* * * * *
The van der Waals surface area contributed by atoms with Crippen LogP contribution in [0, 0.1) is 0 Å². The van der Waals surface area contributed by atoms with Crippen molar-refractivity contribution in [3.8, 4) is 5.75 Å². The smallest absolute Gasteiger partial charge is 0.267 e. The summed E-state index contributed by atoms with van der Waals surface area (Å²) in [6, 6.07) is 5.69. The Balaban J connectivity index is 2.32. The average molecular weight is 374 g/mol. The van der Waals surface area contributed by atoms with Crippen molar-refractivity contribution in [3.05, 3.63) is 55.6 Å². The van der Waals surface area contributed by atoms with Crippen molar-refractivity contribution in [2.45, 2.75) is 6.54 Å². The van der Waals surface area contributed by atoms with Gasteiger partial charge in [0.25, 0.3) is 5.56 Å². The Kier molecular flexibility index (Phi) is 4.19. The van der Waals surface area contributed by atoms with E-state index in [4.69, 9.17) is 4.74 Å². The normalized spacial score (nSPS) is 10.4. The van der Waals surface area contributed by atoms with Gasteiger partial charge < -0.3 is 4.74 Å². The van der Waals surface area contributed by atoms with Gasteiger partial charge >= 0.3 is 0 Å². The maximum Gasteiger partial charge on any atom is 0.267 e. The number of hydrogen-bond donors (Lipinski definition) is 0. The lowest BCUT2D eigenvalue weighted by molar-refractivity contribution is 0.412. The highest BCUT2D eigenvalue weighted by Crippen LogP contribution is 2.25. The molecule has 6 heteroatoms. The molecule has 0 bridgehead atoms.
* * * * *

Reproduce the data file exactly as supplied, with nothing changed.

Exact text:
The van der Waals surface area contributed by atoms with Crippen LogP contribution in [0, 0.1) is 0 Å². The van der Waals surface area contributed by atoms with Crippen molar-refractivity contribution in [3.8, 4) is 5.75 Å². The smallest absolute Gasteiger partial charge is 0.267 e. The summed E-state index contributed by atoms with van der Waals surface area (Å²) in [6, 6.07) is 5.69. The Balaban J connectivity index is 2.32. The average molecular weight is 374 g/mol. The van der Waals surface area contributed by atoms with Crippen molar-refractivity contribution in [3.05, 3.63) is 55.6 Å². The van der Waals surface area contributed by atoms with Crippen molar-refractivity contribution in [2.45, 2.75) is 6.54 Å². The van der Waals surface area contributed by atoms with Gasteiger partial charge in [0.25, 0.3) is 5.56 Å². The Kier molecular flexibility index (Phi) is 4.19. The van der Waals surface area contributed by atoms with E-state index in [4.69, 9.17) is 4.74 Å². The normalized spacial score (nSPS) is 10.4. The van der Waals surface area contributed by atoms with Gasteiger partial charge < -0.3 is 4.74 Å². The van der Waals surface area contributed by atoms with Gasteiger partial charge >= 0.3 is 0 Å². The maximum Gasteiger partial charge on any atom is 0.267 e. The number of hydrogen-bond donors (Lipinski definition) is 0. The lowest BCUT2D eigenvalue weighted by molar-refractivity contribution is 0.412. The highest BCUT2D eigenvalue weighted by Crippen LogP contribution is 2.25. The molecule has 6 heteroatoms. The molecule has 0 bridgehead atoms.